Brexit Q&A: Answering your Employment Law questions
Ben Lindsay, Employment Law Solicitor at London law firm Sherrards Solicitors, answers some of the most pressing Employment Law questions surrounding Brexit.
Did all UK employment rights originate in the EU?
In short, no. Whilst a significant proportion of the UK’s employment law comes from the EU, it might surprise you that the following (and a few other) employment rights originated here in the UK:
- Unfair dismissal
- Minimum wage
- Statutory redundancy pay
- Paternity leave
- Shared parental leave
- Right to request flexible working
Further, as discussed below, some UK employment rights are more generous than their EU equivalents.
In broad terms, how might Brexit affect employment rights?
Workers may fear that leaving the EU will harm their rights at work, whilst employers may hope for a relaxation in those rights. However, if or when Brexit does eventually happen, we consider it unlikely that employment rights, some of which originated here and/or are more generous than their EU equivalents, will see more than minor changes. Further, we consider that this will be the case whether or not we leave the EU with a comprehensive deal – unless there is a substantial change in the politics of the day. In this regard, the current Government has made commitment after commitment to protecting existing workers’ rights and the vast majority of the House of Commons appears to be unified behind this. However, UK employment rights advancement might not necessarily keep pace with the EU in the future.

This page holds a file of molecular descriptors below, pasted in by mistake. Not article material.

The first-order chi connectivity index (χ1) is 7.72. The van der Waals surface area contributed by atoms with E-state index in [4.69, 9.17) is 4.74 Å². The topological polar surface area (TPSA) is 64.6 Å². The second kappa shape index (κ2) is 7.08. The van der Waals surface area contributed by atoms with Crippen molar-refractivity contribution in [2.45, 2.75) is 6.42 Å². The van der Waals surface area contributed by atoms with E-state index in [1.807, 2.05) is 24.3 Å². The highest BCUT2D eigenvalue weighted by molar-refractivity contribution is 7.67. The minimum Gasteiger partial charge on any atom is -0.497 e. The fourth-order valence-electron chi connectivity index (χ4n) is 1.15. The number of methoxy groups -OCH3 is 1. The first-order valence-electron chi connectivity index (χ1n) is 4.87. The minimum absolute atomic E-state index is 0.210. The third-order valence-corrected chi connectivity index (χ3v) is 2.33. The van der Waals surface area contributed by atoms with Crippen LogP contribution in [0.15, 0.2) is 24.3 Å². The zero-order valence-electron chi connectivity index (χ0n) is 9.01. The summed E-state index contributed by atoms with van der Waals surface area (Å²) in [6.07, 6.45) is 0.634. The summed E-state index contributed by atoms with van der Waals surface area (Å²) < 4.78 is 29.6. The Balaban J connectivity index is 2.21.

Will there be fewer days of holiday leave?
We consider that statutory holiday entitlement, a favourite of workers and generally accepted by employers, will not be affected after Brexit. However, many employers strongly disagree with previous decisions of the European Court of Justice in relation to holiday entitlement, such as allowing it to be earned during sick leave, the carrying over of it in cases of long-term sickness absence and requiring pay for it to be calculated with reference to all aspects of pay (not just basic salary). Therefore, these may be areas in which the Government will intervene.
Will family rights be weakened?
There is a mixture of UK and EU rights in this area and it might surprise you that in some respects, such as in regard to UK maternity leave provisions and pay, the UK rights are more generous than their EU equivalents. Additionally, both the right to shared parental leave and the right to request a flexible working arrangement originated here in the UK. Therefore, unless the political landscape changes significantly, we do not expect to see any changes in this area after Brexit.
What about discrimination protections?
We consider that businesses are unlikely to push for a weakening of the discrimination protections and that this subject is unlikely even to feature on the Government’s radar. However, there is some thought that a cap might be imposed on discrimination compensation, as this is currently unlimited.
The employment law landscape might have looked similar today even if the UK had not joined the EU, because protecting workers’ rights has long been a significant consideration here in the UK. As it is, subject to the decisions of the Government of the day, a few limited changes to these rights may be made post Brexit to appease employers, but we do not anticipate any drastic changes.